USA TODAY US Edition

Florence + The Machine ‘Dance’ away the pain

- Melissa Ruggieri

Florence Welch undoubtedl­y is one of the most evocative songwriter­s of the past decade.

On her past four albums with her band, The Machine, Welch has steadily elevated her arty pop-rock, from the primal pounding of “Dog Days are Over” from the 2009 debut album “Lungs” to the deeply personal revelation­s nestled in 2018’s “High As Hope” album.

With “Dance Fever,” released Friday, Welch and producers Jack Antonoff and Dave Bayley of Glass Animals have crafted a musical rave designed to enlighten.

Recorded in London as the pandemic raged around her, the album zigzags from idiosyncra­tic (“Heaven Is Here”) to thoroughly unfettered pop-rock (“Free”) with some spoken word tossed in for additional eccentrici­ty (“Choreomani­a,” named for the Renaissanc­e-era phenomenon where groups of people would dance themselves to exhaustion).

Welch has stated that “Dance Fever” – a title that sounds like the modernday companion to The Bee Gees’ “Saturday Night Fever” soundtrack – was born out of her longing for togetherne­ss during lockdowns.

Her mental jumble of anguish relieved by the power of music is encapsulat­ed in the jittery “Free” as she sings in her throaty voice, “I’m always running from something/I push it back, but it keeps on coming/And being clever never got me very far/Because it’s all in my head.” (The video, with actor Bill Nighy playing the personific­ation of her anxiety, was filmed in Ukraine in November.)

A sublime vocalist, Welch can seemingly effortless­ly shift from injecting choral overlays in “Back in Town” to crooning a folksy shuffle (“The Bomb”). Equally chameleoni­c is her segue from the disco popper “My Love” – a highlight among the 14 tracks – to “Restraint,” a 48-second collection of croaks and gasps.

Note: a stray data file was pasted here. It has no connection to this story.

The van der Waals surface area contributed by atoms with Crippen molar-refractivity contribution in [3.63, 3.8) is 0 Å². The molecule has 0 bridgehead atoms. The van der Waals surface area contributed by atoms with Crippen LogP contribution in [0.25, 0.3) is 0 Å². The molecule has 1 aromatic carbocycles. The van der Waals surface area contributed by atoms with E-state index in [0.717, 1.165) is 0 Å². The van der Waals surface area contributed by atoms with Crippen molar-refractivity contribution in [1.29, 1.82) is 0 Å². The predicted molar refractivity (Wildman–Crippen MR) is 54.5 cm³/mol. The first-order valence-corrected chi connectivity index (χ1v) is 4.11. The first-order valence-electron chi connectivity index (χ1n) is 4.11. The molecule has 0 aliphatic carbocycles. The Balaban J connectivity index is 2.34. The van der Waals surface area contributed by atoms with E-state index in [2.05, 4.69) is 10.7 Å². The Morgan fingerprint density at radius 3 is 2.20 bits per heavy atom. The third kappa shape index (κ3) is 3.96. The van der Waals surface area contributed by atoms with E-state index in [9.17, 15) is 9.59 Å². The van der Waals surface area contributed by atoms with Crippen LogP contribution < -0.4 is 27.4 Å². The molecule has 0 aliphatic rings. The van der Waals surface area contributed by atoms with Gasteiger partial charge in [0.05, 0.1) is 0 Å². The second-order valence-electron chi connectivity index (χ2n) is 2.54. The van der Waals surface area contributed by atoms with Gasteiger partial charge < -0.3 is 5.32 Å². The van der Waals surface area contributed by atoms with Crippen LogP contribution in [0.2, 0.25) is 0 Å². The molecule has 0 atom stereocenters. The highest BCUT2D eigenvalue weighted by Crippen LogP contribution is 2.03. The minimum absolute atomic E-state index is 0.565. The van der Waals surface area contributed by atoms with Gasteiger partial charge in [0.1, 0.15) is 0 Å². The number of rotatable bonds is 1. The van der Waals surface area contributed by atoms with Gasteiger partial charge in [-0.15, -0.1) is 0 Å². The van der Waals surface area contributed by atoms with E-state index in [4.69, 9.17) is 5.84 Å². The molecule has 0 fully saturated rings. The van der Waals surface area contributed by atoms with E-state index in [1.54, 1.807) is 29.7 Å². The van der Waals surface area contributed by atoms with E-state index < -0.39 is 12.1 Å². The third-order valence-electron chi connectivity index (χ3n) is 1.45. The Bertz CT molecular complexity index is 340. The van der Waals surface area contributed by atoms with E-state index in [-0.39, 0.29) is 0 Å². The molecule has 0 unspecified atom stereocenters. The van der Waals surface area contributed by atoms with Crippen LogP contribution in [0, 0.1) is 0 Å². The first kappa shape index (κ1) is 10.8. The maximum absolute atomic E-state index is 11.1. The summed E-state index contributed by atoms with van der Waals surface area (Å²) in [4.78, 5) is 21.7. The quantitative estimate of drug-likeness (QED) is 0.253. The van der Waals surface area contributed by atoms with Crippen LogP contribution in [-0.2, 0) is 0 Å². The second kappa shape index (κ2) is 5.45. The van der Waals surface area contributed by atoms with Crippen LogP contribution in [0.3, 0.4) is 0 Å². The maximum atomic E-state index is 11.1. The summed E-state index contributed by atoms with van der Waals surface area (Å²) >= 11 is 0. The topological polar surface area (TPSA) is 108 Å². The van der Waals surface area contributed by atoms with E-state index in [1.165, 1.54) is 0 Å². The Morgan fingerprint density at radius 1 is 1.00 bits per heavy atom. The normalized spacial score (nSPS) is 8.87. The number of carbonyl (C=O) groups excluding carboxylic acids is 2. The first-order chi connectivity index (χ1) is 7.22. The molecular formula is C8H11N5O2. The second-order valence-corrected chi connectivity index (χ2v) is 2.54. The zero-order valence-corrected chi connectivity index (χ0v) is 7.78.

Her lyrical prose requires several listens to extract the nuances, but she’s at her most definitive in “King.” With a locomotive snare and bass drum powering the song, Welch decries labels such as “mother” and “bride” as she wonders why women always have to suffer for their art. Her determinat­ion? “I am king.”

Welch wraps the album with “Morning Elvis,” a wrenching reflection of her drinking days (she’s been sober since 2014) when severely hung over, she missed a flight to Memphis with the band. “The bathroom towels were cool against my head/I pressed my forehead to the floor and prayed for a trapdoor/ I’ve been here many times before/But I’ve never made it to Graceland,” she sings as guitars seesaw woozily in the background, creating the sound of disorienta­tion.

It isn’t the most uplifting ending to an album, but it’s Welch’s story to tell and we are her captivated students. *

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